Electrolyzer producing hydrogen is the first one of the most important parts of the entire hydrogen system. The process of electrolysis helps use the energy to decompose water to the very elements: hydrogen and oxygen. The electrolyzer comprises a series of cells equipped with positive and negative electrodes respectively, these are dipped in water. The level of conductivity is achieved by addition of hydrogen or hydroxyl ions (hydroxides), the most common form is the alkali potassium hydroxide (KOH). The amount of hydrogen produced depends on the flow density. The current electrolyzers feature energetic efficiency between 65 and 80 %. We use the Hogen GC600 electrolyzer comprising of electrodes and the gas separator to provide for separation of hydrogen produced from oxygen.
Electrolyzers of this kind use the sulhponated tetrafluorethylene (Nafion) to substitute the liquid electrolyte. The input of this electrolyzer is 1.100W, its operation temperature ranges around 85°C, the volume of hydrogen produced equals to 0,6 l/min (high purity: 99,999%), the output pressure of hydrogen reaches up to 13,8 bar. The source of energy used for decom-position of water is represented by photovoltaic panels.
Despite the low specific density, hydrogen has the highest ratio of energy to weight among all the fuels. As far as gases are concerned, its density is the lowest possible and it also features the second lowest boiling point of all the known substances. These properties then determine the options for its storage. 
It can be stored as a highly compressed gas, as a liquid in cryogenic magazines or as a bonded gas (e.g. in metal-hydrides). The storage of hydrogen in gaseous form requires large magazine volumes and high compression. High pressure hydrogen storage units represent the most common method used. If liquid, the hydrogen can be stored below its boiling point only, which is equal to 20 K (-253 °C). Owing to the latter, the liquefying of hydrogen is a strongly energy demanding process. The storage systems with metal-hydrides are based on the principle of easy absorption of gas by certain materials under high pressure and moderate temperatures. These substances would then release hydrogen, when beating heated under low pressure and relatively high temperatures.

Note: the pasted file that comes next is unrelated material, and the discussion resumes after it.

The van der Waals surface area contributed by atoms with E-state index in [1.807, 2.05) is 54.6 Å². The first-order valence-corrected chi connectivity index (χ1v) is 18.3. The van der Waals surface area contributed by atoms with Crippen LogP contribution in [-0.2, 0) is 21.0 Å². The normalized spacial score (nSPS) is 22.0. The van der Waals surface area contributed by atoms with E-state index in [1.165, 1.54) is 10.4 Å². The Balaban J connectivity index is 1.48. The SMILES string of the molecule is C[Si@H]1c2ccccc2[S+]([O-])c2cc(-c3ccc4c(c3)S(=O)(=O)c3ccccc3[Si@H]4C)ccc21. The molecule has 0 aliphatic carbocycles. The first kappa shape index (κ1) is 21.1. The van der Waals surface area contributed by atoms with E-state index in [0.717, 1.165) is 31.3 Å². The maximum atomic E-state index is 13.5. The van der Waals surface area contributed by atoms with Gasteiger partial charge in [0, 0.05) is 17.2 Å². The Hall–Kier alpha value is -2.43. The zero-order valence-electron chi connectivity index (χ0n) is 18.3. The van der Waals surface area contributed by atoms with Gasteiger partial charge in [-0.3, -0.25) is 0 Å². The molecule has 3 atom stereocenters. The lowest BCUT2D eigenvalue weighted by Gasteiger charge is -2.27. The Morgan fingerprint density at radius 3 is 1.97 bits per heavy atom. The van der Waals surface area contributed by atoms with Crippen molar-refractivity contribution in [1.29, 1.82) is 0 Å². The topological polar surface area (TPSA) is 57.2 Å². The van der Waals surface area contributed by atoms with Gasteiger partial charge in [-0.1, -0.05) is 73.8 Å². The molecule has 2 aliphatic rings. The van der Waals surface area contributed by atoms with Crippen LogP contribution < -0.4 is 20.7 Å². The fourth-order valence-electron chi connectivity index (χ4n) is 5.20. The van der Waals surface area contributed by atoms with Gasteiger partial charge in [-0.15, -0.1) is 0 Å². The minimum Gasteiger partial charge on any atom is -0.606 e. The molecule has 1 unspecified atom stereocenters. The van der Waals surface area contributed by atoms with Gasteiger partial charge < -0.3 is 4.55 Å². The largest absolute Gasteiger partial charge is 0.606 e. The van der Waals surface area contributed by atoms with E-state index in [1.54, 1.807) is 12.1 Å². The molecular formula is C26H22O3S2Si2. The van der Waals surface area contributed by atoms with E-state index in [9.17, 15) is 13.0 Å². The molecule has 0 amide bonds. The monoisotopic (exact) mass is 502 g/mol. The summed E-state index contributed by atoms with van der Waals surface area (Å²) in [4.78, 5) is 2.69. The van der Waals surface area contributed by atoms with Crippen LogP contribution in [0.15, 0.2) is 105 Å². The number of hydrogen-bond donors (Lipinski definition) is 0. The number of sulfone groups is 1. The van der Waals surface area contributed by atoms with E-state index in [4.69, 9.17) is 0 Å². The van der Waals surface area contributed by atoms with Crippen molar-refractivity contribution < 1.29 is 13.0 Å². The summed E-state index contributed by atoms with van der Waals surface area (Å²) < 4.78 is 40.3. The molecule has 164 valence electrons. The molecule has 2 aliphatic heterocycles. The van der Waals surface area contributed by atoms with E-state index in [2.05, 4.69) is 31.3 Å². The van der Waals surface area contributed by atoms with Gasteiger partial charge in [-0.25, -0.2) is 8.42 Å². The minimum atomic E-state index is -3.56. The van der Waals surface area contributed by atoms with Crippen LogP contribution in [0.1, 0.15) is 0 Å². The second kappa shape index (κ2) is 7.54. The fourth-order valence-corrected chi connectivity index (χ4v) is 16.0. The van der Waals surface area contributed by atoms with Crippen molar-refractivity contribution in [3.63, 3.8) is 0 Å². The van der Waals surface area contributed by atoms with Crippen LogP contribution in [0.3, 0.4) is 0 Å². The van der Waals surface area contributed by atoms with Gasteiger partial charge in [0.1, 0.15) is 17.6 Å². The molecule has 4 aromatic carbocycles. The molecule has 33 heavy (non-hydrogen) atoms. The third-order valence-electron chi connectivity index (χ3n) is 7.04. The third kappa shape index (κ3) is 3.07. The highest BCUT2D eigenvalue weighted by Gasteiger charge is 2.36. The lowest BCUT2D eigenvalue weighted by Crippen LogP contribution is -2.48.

We use metal-hydride bottles and pressure cylinders for laboratory research.
PEM Fuel Cell
A fuel cell is a device, which uses the electrochemical reaction to transform chemical energy held by the fuel (hydrogen), aided by the oxidizing agent, to electric power, water and heat. This transformation occurs within catalytic reactions on electrodes and it is mainly based on reversed principle of water electrolysis. This efficiency of this energy production process is up to 60 % (under laboratory conditions), the real value would then be between 35 and 50 % (depending on the load and fuel cell type). This efficiency is mainly ensured by the method of energy transformation being direct with no intermediate levels (heat and mechanic energy), unlike in case of steam power plants, combustion engines or turbines, for example. 
There are currently six types of fuel cells under development and these differ by electrolyte composition, operation temperatures and the type of fuel used. Proton Exchange Membrane (PEM) fuel cells are cells with polymeric electrolyte membrane known for their high conductivity, which allows for their design of light weight and reasonable dimensions. These cells use the electrolyte able to conduct H+ ions from anode towards cathode. The electrolyte used will usually be perfluorinated polymer of the sulphonic acid inserted between two electrodes impregnated with catalyser. PEM usually work under temperatures between 50 and 100 °C and the pressure of 1 to 2 bar. Figure 6 shows PEM fuel cell principle. These fuel cells provide for the chemical reaction listed below: